France joined the United States on Thursday in supporting an easing of patent protections on COVID-19 vaccines that could help poorer countries get more doses and speed the end of the pandemic. While the backing from two countries with major drugmakers is important, many obstacles remain.
The United States’ support for waiving the protections marked a dramatic shift in its position. Still, even just one country voting against such a waiver would be enough to block efforts at the World Trade Organization.
With the Biden administration’s announcement on Wednesday, the U.S. became the first country in the developed world with big vaccine manufacturing to publicly support the waiver idea floated by India and South Africa last October at the WTO.
“I completely favour this opening up of the intellectual property,” French President Emmanuel Macron said Thursday on a visit to a vaccine centre.
This is a monumental moment in the fight against <a href=”https://twitter.com/hashtag/COVID19?src=hash&ref_src=twsrc%5Etfw”>#COVID19</a>. The commitment by <a href=”https://twitter.com/POTUS?ref_src=twsrc%5Etfw”>@POTUS</a> Joe Biden & <a href=”https://twitter.com/USTradeRep?ref_src=twsrc%5Etfw”>@USTradeRep</a> <a href=”https://twitter.com/AmbassadorTai?ref_src=twsrc%5Etfw”>@AmbassadorTai</a> to support the waiver of IP protections on vaccines is a powerful example of 🇺🇸 leadership to address global health challenges. <a href=”https://t.co/3iBt3jfdEr”>pic.twitter.com/3iBt3jfdEr</a>
Moderna Inc. on Thursday said it believes countries around the globe would continue buying its COVID-19 vaccine for years even if patents on the shots are waived, noting that rivals would face significant hurdles in scaling up manufacturing. Last October, the U.S. pharmaceutical company said it would not enforce patents on its messenger RNA (mRNA) vaccine during the pandemic.
Another mRNA vaccine developer echoed the sentiment that waiving intellectual property rights was not a solution.
WATCH | Biden backs waiving vaccine patents:
“Patents are not the limiting factor for the production or supply of our vaccine. They would not increase the global production and supply of vaccine doses in the short and middle term,” said Germany’s BioNTech, which produces the Pfizer shot. BioNTech said it took more than a decade to develop its vaccines manufacturing process and replicating it would be difficult.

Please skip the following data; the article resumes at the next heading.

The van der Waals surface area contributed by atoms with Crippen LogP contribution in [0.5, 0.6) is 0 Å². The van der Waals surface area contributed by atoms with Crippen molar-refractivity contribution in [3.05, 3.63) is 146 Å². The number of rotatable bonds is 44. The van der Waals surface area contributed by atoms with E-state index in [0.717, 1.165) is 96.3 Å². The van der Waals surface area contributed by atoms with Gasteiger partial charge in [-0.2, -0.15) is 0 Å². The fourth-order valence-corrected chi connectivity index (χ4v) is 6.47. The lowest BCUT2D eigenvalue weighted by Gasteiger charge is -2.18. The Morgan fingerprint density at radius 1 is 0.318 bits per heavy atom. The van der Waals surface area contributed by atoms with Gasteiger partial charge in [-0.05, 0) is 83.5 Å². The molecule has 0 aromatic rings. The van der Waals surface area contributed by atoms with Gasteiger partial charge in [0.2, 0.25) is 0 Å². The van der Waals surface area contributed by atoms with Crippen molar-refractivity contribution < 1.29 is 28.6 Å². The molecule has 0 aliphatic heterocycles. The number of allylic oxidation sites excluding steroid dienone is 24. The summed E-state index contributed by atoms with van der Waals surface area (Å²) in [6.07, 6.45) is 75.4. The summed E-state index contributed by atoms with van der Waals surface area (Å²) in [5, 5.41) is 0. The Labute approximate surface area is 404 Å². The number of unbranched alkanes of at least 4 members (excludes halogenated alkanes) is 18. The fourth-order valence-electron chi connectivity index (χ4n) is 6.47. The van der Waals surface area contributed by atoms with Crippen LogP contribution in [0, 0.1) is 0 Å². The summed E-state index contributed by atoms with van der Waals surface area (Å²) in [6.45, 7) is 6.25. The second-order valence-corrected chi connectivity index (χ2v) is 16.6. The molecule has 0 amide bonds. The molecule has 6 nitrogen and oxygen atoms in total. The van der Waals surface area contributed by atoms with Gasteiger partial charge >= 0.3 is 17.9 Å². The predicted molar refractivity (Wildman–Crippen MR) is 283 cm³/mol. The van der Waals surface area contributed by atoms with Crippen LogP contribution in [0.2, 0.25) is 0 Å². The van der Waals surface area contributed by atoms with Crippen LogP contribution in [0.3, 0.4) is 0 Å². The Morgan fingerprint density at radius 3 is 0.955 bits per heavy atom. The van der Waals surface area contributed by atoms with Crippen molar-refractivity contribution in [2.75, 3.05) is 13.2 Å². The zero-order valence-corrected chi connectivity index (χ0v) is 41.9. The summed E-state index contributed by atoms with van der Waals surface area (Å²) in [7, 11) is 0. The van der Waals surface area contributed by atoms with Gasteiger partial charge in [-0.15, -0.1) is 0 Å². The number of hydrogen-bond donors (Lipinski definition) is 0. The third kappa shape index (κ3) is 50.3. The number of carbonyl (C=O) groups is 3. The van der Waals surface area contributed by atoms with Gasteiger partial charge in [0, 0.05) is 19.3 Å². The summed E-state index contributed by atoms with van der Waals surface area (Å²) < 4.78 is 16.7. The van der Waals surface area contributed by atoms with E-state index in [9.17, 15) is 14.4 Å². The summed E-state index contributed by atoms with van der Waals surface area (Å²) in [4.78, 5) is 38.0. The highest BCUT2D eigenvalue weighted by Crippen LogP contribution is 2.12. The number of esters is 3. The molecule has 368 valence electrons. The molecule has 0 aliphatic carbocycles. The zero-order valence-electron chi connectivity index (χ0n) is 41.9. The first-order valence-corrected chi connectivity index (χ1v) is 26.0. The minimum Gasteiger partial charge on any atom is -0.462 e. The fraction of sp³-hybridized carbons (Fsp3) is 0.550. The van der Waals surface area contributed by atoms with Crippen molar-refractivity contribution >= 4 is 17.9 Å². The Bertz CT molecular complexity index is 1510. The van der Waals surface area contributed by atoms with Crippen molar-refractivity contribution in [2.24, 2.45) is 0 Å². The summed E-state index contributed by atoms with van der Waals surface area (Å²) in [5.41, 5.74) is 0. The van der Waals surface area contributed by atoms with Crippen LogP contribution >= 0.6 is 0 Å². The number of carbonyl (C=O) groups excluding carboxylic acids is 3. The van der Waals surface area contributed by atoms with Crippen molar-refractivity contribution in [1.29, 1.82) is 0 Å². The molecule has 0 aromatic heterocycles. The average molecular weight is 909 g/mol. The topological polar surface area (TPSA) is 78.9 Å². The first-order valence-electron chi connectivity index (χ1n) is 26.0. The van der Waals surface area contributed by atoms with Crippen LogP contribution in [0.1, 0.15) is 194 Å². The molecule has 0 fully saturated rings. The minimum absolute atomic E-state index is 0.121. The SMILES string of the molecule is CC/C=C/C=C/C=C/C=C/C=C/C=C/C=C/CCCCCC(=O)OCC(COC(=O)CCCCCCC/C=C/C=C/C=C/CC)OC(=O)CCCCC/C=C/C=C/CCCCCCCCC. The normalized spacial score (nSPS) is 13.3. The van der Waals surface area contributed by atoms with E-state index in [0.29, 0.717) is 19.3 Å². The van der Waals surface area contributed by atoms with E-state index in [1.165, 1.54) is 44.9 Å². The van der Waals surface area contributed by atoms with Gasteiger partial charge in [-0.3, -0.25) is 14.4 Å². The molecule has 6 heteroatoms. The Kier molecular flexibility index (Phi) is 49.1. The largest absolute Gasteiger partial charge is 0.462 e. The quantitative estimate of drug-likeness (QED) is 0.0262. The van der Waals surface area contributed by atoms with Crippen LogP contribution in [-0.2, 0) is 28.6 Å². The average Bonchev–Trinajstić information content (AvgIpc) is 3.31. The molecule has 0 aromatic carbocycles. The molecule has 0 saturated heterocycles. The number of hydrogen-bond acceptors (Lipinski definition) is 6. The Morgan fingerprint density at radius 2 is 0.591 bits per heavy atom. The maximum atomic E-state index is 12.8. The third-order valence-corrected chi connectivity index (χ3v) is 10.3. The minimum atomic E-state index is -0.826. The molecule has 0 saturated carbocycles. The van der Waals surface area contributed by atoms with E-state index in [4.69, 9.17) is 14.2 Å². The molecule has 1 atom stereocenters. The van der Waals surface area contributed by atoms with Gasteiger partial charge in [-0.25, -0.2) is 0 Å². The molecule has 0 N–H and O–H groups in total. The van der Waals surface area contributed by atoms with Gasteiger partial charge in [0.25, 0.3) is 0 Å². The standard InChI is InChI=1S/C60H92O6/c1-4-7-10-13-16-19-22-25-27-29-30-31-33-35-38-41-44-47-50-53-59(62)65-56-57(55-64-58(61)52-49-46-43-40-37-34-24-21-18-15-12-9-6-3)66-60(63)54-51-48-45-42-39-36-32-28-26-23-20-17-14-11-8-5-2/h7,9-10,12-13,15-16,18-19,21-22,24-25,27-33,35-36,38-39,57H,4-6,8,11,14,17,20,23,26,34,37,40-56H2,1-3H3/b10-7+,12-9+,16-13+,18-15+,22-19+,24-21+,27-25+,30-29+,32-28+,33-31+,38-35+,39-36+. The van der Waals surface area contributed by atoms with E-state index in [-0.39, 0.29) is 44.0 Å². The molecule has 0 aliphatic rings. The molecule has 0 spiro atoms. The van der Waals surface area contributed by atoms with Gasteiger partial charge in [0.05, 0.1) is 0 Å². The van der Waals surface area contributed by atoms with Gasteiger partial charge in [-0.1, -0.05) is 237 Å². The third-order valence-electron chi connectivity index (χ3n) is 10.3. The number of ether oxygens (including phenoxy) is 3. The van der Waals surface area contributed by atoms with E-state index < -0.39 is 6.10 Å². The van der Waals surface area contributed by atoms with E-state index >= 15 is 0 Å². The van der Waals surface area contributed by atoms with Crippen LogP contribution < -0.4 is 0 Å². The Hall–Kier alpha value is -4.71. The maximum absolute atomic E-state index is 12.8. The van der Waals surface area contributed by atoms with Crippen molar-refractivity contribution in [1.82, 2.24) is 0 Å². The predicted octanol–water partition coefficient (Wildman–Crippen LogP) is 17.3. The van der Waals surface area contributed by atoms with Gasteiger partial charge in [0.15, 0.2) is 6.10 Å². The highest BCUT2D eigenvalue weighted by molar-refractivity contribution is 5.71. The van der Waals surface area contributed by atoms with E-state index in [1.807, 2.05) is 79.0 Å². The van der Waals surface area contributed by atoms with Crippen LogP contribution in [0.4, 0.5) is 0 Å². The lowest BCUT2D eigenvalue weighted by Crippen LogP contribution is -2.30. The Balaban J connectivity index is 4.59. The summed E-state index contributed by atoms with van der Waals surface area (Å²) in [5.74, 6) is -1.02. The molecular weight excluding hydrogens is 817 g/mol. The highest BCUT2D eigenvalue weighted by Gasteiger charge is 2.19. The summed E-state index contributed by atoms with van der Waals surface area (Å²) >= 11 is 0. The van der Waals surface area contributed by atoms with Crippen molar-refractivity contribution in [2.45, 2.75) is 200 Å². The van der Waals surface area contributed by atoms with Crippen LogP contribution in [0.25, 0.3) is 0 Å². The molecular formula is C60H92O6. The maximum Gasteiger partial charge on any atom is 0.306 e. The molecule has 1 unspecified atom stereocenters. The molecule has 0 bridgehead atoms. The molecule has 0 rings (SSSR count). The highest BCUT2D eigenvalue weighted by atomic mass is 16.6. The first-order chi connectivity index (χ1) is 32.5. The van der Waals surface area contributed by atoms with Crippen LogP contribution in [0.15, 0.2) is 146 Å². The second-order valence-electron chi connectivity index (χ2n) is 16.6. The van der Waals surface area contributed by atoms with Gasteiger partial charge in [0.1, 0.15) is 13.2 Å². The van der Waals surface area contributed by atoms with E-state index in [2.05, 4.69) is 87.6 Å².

Another German company, CureVac, which hopes to release final trial results on its messenger ribonucleic acid (mRNA) vaccine as early as this month, said patents were not to blame for supply bottlenecks.
“Since mRNA technology has emerged as the key technology in the fight against COVID-19, the world now needs the same raw materials in unfathomable amounts,” a spokesperson said.
Like Moderna, CureVac said it would not enforce its patents during the pandemic and that it knew of no other developer that would.
The International Federation of Pharmaceutical Manufacturers and Associations (IFPMA) said the waiver proposal would invite new manufacturers that lack essential know-how and oversight from the inventors to crowd out established contractors.
IFPMA director general Thomas Cueni told Reuters the way to kick-start low-income countries’ vaccination campaigns was for rich countries to donate vaccines, rather than widen eligibility to young and healthy people at home.
Donations should be prioritized, Macron says
Even if patent protections are eased, manufacturers in places like Africa are not now equipped to make COVID-19 vaccines — so donations of shots should be prioritized instead, Macron said.
Many other leaders chimed in — though few expressed direct support. Italian Foreign Minister Luigi Di Maio wrote on Facebook that the U.S. announcement was “a very important signal” and that the world needs “free access” to patents for the vaccines.
Australian Prime Minister Scott Morrison called the U.S. position “great news” but did not directly respond to a question about whether his country would support a waiver.
Canada’s International Trade Minister Mary Ng told the House of Commons on Thursday that the federal government will “actively participate” in talks to waive the global rules that protect vaccine trade secrets.
International Development Minister Karina Gould said the U.S. support for waiving patents is “a really important step in this conversation.”
International Affairs Minister <a href=”https://twitter.com/karinagould?ref_src=twsrc%5Etfw”>@karinagould</a> says she “welcomes” U.S. support for waiving IP rules for COVID-19 vaccines, but won’t say whether Canada will throw its support behind the proposal: “We still have to see the text and all of this has to be negotiated at the WTO.” <a href=”https://t.co/aIqxdVvsVG”>pic.twitter.com/aIqxdVvsVG</a>
Russian President Vladimir Putin said his country would support the waiver proposal.
In closed-door talks at the WTO in recent months, Australia, Britain, Canada, the European Union, Japan, Norway, Singapore and the United States had opposed the waiver idea, according to a Geneva-based trade official who spoke on condition of anonymity.
Some 80 countries, mostly developing ones, have supported the proposal, the official said. China and Russia — two other major COVID-19 vaccine makers — didn’t express a position but were open to further discussion, the official said.
Brazil was the only developing country to oppose it, while China and Russia didn’t express a position either way but were open to more discussions, the official said.
The EU Commission president, Ursula von der Leyen, said the 27-nation bloc was ready to talk about the waiver idea, but remained noncommittal for now.
German Health Minister Jens Spahn said all countries where vaccines are produced must be prepared to export it to others.
EU leaders said the bloc will start discussing whether they should join the U.S. move, possibly at a summit that starts Friday.